In comparison, Iron Man 3 seems rather muted. That’s not say it’s lacking on action. The assault on Tony’s home is pretty remarkable. The concluding fight is overlong and fairly boring, like the climax of the previous two films, but at least it puts all the Iron Man suits on Tony’s side for once, and it shows a good deal of inventiveness, both in these suits design and the way Tony jumps in and out of them in combat.
But there’s no Avengers shoehorned into the plot, this time. There’s no second super-villain with electric whips. There’s not even a big reveal in the after-credits sequence. In fact, Tony Stark spends the middle half of the movie entirely out of his armor, during which he hangs out with a 10-year-old boy named Harley.
It’s a risky choice, but it’s also an important one — one that allows the film to explore Tony as a character in a far deeper way than the previous two films.
That’s not to say the film doesn’t have any connection to The Avengers. In fact, Iron Man 3 can be considered a denouement to that film, showing its psychological aftermath.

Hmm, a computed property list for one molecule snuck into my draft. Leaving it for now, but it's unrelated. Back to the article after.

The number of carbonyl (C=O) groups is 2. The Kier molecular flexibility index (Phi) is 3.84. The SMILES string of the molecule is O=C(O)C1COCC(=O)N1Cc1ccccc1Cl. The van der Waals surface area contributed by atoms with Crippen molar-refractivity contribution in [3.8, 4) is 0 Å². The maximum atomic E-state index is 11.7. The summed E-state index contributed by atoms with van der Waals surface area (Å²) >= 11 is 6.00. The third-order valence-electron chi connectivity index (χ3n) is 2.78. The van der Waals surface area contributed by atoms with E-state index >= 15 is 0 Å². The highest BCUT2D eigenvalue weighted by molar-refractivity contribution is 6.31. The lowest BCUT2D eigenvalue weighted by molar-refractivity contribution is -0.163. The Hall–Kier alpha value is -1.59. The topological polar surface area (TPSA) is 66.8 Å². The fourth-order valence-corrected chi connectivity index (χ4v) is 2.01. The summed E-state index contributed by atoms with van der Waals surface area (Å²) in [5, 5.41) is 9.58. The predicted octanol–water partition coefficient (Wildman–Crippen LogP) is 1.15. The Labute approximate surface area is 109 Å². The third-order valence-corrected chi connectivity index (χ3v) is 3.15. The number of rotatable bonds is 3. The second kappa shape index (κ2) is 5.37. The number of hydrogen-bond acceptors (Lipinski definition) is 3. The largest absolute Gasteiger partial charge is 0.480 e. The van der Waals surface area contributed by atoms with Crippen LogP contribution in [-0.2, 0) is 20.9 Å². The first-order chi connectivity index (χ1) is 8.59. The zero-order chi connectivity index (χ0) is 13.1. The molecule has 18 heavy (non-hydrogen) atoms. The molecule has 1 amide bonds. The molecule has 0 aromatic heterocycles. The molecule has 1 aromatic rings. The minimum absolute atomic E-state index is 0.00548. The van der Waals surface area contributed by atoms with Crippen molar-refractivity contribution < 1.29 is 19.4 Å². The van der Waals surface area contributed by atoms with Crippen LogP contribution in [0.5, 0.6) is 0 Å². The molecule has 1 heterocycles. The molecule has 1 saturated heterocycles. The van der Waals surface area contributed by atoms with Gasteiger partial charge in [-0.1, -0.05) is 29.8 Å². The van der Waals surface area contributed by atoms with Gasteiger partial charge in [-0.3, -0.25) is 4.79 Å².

Tony can’t sleep. He’s having panic attacks. And it’s because of “New York” — which is shorthand for the alien attack in The Avengers, in which Tony nearly sacrificed his life.
It’s clearly PTSD — Harley even uses the term once, in a barrage of questions. And although Tony’s trauma has come through alien warfare, this roots the subplot in the concerns of the main plot.
Tony is, after all, a veteran. He’s not missing a limb, like the veterans Killian uses for the Extremis project. But Tony’s not whole, just the same.
He’s throwing himself into his work to hide it. He’s pretending he’s well. But he’s not. And it’s hurting his relationship with Pepper Potts.